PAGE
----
January Gardening

In recent years, I’ve gotten into gardening.  It’s a lot harder than one might think as it takes months of planning, preparation, planting, and growing.  So if you’re planting a garden because you think it will be easy, guess again.  Every month I will be listing gardening tips and a recommended gardening timeline for when certain gardening tasks need to be done.  Keep in mind that I said recommended, some people have done gardening for years and years and don’t need to do much planning because they already know the ins and outs of gardening.

Bio-Dome and Fertilizer

January – Depending on what you want to plant, planning for your garden may begin in January.  If you’re wanting to plant flowers, tomatoes, peppers, onions, cantaloupe, watermelon, broccoli, and cauliflower by seed you’ll want to start your planning in January.  If you don’t want to plant these things by seed, you can skip to March.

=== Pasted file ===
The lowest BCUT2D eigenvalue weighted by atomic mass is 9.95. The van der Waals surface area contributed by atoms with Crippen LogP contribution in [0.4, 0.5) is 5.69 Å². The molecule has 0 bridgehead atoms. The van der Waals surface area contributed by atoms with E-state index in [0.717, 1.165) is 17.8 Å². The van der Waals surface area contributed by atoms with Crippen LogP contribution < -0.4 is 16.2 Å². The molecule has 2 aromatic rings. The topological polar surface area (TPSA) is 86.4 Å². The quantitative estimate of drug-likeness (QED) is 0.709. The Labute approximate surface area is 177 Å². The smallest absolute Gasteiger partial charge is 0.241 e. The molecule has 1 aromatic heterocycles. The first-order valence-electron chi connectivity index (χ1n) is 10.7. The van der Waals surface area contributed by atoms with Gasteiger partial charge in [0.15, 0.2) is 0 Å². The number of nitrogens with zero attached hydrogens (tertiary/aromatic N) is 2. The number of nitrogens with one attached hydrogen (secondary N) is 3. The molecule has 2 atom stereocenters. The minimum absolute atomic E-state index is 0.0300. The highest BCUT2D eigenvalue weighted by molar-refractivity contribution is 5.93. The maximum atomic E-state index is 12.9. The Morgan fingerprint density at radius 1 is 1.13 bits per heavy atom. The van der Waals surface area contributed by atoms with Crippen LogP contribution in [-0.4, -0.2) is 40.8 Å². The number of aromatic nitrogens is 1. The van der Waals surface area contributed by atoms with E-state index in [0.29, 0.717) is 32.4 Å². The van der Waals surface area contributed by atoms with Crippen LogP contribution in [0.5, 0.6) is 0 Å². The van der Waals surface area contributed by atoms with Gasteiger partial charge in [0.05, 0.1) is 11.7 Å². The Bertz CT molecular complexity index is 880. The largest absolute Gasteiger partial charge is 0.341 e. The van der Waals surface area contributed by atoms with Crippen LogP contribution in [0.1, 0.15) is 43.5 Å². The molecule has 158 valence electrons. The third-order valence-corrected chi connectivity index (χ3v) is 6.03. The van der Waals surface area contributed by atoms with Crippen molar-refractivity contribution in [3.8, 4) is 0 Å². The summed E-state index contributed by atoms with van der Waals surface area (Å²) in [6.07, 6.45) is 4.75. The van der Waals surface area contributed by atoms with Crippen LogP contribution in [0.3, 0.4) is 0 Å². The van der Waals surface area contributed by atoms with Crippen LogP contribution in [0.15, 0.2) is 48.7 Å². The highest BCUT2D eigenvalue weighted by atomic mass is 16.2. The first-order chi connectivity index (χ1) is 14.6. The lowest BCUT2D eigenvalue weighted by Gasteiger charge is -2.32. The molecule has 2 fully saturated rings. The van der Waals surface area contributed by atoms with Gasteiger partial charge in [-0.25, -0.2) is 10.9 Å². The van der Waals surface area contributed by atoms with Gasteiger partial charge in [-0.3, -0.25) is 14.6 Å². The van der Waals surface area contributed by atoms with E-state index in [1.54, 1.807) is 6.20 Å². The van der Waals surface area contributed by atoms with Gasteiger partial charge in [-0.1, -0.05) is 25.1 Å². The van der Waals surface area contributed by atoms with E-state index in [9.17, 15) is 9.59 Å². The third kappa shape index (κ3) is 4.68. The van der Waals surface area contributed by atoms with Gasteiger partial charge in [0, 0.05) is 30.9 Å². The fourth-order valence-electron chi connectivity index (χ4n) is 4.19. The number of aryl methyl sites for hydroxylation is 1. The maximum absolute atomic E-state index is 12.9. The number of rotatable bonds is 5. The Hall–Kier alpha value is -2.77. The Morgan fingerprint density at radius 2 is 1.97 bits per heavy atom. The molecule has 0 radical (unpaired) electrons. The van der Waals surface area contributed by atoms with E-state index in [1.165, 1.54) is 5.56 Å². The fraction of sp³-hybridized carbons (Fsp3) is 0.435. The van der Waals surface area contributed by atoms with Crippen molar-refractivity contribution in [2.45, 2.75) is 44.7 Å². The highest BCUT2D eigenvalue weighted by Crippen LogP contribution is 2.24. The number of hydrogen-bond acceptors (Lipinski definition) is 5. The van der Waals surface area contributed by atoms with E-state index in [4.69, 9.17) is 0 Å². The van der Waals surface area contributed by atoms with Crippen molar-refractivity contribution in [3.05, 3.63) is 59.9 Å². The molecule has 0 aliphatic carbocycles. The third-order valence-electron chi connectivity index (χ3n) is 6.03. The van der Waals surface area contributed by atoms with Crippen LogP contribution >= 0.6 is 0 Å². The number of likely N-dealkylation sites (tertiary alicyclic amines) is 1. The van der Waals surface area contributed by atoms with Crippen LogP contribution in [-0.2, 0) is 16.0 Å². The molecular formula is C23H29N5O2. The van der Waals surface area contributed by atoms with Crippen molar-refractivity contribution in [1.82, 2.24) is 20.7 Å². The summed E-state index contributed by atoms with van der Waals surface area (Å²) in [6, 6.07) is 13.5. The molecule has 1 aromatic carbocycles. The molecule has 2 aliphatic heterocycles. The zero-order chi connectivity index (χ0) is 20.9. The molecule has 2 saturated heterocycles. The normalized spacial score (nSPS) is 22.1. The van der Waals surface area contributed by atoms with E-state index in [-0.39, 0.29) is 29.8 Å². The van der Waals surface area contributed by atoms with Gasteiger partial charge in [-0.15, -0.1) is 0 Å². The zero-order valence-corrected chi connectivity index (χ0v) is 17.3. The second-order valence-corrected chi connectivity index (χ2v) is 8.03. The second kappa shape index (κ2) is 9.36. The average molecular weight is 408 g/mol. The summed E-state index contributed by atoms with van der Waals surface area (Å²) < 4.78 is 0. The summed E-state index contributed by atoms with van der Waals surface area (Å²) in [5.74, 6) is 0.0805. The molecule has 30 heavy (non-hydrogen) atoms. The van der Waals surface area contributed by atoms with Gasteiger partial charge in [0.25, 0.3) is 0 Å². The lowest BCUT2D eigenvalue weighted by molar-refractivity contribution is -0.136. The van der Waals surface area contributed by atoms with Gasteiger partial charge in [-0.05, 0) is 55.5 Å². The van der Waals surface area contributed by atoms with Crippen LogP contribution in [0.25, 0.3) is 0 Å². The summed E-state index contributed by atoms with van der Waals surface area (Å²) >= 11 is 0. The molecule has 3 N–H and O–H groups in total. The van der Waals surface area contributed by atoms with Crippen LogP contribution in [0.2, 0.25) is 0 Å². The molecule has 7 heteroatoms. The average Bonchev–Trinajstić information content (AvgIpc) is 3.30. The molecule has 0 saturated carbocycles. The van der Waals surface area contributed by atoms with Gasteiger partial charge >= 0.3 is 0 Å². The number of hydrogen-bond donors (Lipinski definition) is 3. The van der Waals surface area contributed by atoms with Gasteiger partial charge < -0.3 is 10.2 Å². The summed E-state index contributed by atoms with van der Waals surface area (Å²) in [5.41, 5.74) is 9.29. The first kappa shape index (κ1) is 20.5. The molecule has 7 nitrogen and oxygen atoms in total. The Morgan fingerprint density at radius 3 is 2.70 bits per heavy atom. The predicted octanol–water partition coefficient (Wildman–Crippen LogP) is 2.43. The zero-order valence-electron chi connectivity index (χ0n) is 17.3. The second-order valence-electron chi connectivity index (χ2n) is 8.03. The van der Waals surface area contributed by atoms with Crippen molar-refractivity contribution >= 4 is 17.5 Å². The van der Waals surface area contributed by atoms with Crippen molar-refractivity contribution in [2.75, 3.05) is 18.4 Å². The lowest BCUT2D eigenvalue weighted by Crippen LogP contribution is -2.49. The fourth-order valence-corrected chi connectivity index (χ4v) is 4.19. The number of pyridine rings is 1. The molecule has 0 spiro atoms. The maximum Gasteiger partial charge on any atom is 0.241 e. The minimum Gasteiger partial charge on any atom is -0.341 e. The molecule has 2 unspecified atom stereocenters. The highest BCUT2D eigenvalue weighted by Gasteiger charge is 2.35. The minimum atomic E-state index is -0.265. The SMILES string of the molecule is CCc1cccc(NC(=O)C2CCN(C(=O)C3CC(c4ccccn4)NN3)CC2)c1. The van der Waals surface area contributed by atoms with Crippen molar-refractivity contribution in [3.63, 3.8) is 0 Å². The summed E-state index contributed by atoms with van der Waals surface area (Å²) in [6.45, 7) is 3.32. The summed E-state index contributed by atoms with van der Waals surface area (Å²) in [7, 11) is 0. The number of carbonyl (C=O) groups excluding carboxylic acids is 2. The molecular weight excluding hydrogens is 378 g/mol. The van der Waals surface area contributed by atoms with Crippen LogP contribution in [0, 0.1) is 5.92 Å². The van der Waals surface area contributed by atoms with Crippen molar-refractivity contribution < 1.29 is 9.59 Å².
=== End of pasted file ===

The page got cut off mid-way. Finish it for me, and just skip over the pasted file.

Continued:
To plant flowers, tomatoes, peppers, onions, cantaloupe, watermelon, broccoli, and cauliflower by seed you’ll want to start growing them indoors before the true gardening season starts.  In the past, I’ve been able to get a head start on gardening by using a Bio Dome Seed Starter from Parkseed or something comparable to it.  For the Bio Dome Seed Starter all you need to do is drop 1-2 seeds (I usually do two just incase one does not want to germinate) in the hole of the cells.  There is already holes in the cells when you get them so it makes planting extremely easy.  Once planted add water and fertilizer to the dome.  Note that there are different sizes of cells.  You’ll want bigger cells for the tomatoes, peppers, cantaloupe, watermelon, broccoli and cauliflower and smaller cells for the flowers and onions.  After the cells have been watered and fertilized, put the cover on and let the seeds bask in a place with good sunlight indoors.  Keep the cells full of moisture by checking the domes a couple times a week to make sure they still have water in them. Tip: I pre-make some water and fertilizer mixture in an old milk jug then pour it into the dome as needed.  Once the seeds have germinated and have outgrown the cover, take it off and let them continue to grow.  After you’ve taken the cover off, as long as you continue to water there isn’t anything else to do until the plants are ready to be transplanted outside.

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